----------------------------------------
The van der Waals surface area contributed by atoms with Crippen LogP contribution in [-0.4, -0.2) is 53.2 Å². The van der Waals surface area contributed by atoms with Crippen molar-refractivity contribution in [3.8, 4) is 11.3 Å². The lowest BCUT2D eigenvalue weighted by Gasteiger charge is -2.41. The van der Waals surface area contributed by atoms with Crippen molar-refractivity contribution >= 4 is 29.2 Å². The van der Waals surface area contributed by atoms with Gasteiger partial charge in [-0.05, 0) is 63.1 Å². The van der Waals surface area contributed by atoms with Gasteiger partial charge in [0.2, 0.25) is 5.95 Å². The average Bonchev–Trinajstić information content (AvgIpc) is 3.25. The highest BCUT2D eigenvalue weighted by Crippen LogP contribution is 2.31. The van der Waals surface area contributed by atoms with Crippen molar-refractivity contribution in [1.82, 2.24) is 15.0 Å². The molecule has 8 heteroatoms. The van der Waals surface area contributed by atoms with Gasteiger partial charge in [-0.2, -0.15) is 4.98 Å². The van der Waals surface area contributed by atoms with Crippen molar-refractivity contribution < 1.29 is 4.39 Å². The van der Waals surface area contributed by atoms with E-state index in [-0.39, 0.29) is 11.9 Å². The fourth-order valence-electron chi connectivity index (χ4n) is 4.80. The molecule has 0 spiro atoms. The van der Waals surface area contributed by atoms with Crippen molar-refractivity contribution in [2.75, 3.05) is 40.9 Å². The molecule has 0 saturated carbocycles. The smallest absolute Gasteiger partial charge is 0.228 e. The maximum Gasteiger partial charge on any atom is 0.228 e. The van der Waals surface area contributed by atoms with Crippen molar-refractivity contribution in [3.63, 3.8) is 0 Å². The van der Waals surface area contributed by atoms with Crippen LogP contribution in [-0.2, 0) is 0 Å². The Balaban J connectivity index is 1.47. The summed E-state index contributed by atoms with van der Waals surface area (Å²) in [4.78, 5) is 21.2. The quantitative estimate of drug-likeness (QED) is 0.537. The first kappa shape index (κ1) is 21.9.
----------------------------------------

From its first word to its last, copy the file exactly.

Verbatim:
The van der Waals surface area contributed by atoms with Crippen LogP contribution in [-0.4, -0.2) is 53.2 Å². The van der Waals surface area contributed by atoms with Crippen molar-refractivity contribution in [3.8, 4) is 11.3 Å². The lowest BCUT2D eigenvalue weighted by Gasteiger charge is -2.41. The van der Waals surface area contributed by atoms with Crippen molar-refractivity contribution >= 4 is 29.2 Å². The van der Waals surface area contributed by atoms with Gasteiger partial charge in [-0.05, 0) is 63.1 Å². The van der Waals surface area contributed by atoms with Gasteiger partial charge in [0.2, 0.25) is 5.95 Å². The average Bonchev–Trinajstić information content (AvgIpc) is 3.25. The highest BCUT2D eigenvalue weighted by Crippen LogP contribution is 2.31. The van der Waals surface area contributed by atoms with Crippen molar-refractivity contribution in [1.82, 2.24) is 15.0 Å². The molecule has 8 heteroatoms. The van der Waals surface area contributed by atoms with Gasteiger partial charge in [-0.2, -0.15) is 4.98 Å². The van der Waals surface area contributed by atoms with Crippen molar-refractivity contribution < 1.29 is 4.39 Å². The van der Waals surface area contributed by atoms with E-state index in [-0.39, 0.29) is 11.9 Å². The fourth-order valence-electron chi connectivity index (χ4n) is 4.80. The molecule has 0 spiro atoms. The van der Waals surface area contributed by atoms with Crippen molar-refractivity contribution in [2.75, 3.05) is 40.9 Å². The molecule has 0 saturated carbocycles. The smallest absolute Gasteiger partial charge is 0.228 e. The maximum Gasteiger partial charge on any atom is 0.228 e. The van der Waals surface area contributed by atoms with Crippen molar-refractivity contribution in [3.63, 3.8) is 0 Å². The van der Waals surface area contributed by atoms with Crippen LogP contribution in [-0.2, 0) is 0 Å². The Balaban J connectivity index is 1.47. The summed E-state index contributed by atoms with van der Waals surface area (Å²) in [4.78, 5) is 21.2. The quantitative estimate of drug-likeness (QED) is 0.537. The first kappa shape index (κ1) is 21.9.